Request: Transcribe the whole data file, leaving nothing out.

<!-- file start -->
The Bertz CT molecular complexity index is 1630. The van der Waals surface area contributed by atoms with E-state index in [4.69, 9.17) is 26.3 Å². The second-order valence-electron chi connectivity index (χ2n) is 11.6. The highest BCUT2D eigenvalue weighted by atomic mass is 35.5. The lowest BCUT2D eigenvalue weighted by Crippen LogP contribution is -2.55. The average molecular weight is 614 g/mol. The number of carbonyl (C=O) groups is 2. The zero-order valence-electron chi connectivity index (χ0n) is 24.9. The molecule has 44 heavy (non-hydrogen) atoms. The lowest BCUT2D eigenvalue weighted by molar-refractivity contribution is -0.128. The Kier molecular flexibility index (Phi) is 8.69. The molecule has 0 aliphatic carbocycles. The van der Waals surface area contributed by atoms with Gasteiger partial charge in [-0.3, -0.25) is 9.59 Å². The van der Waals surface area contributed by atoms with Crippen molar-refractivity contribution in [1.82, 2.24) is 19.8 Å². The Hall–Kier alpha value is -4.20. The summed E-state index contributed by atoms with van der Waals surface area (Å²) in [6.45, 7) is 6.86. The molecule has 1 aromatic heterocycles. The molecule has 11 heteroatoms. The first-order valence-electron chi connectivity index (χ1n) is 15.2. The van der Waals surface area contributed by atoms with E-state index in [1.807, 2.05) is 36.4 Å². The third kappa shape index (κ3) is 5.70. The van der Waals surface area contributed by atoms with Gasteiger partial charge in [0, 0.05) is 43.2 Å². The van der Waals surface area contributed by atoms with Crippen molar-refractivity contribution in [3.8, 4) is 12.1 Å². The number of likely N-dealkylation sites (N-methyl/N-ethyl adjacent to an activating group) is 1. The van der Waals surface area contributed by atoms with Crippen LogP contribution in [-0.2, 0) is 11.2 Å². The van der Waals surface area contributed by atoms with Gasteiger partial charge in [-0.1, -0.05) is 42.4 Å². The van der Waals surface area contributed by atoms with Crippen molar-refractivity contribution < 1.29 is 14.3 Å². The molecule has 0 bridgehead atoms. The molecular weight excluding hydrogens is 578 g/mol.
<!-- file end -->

The Bertz CT molecular complexity index is 1630. The van der Waals surface area contributed by atoms with E-state index in [4.69, 9.17) is 26.3 Å². The second-order valence-electron chi connectivity index (χ2n) is 11.6. The highest BCUT2D eigenvalue weighted by atomic mass is 35.5. The lowest BCUT2D eigenvalue weighted by Crippen LogP contribution is -2.55. The average molecular weight is 614 g/mol. The number of carbonyl (C=O) groups is 2. The zero-order valence-electron chi connectivity index (χ0n) is 24.9. The molecule has 44 heavy (non-hydrogen) atoms. The lowest BCUT2D eigenvalue weighted by molar-refractivity contribution is -0.128. The Kier molecular flexibility index (Phi) is 8.69. The molecule has 0 aliphatic carbocycles. The van der Waals surface area contributed by atoms with Gasteiger partial charge in [-0.3, -0.25) is 9.59 Å². The van der Waals surface area contributed by atoms with Crippen molar-refractivity contribution in [1.82, 2.24) is 19.8 Å². The Hall–Kier alpha value is -4.20. The summed E-state index contributed by atoms with van der Waals surface area (Å²) in [6.45, 7) is 6.86. The molecule has 1 aromatic heterocycles. The molecule has 11 heteroatoms. The first-order valence-electron chi connectivity index (χ1n) is 15.2. The van der Waals surface area contributed by atoms with E-state index in [1.807, 2.05) is 36.4 Å². The third kappa shape index (κ3) is 5.70. The van der Waals surface area contributed by atoms with Gasteiger partial charge in [0, 0.05) is 43.2 Å². The van der Waals surface area contributed by atoms with Crippen molar-refractivity contribution in [3.8, 4) is 12.1 Å². The number of likely N-dealkylation sites (N-methyl/N-ethyl adjacent to an activating group) is 1. The van der Waals surface area contributed by atoms with Crippen LogP contribution in [-0.2, 0) is 11.2 Å². The van der Waals surface area contributed by atoms with Gasteiger partial charge in [-0.1, -0.05) is 42.4 Å². The van der Waals surface area contributed by atoms with Crippen molar-refractivity contribution < 1.29 is 14.3 Å². The molecule has 0 bridgehead atoms. The molecular weight excluding hydrogens is 578 g/mol.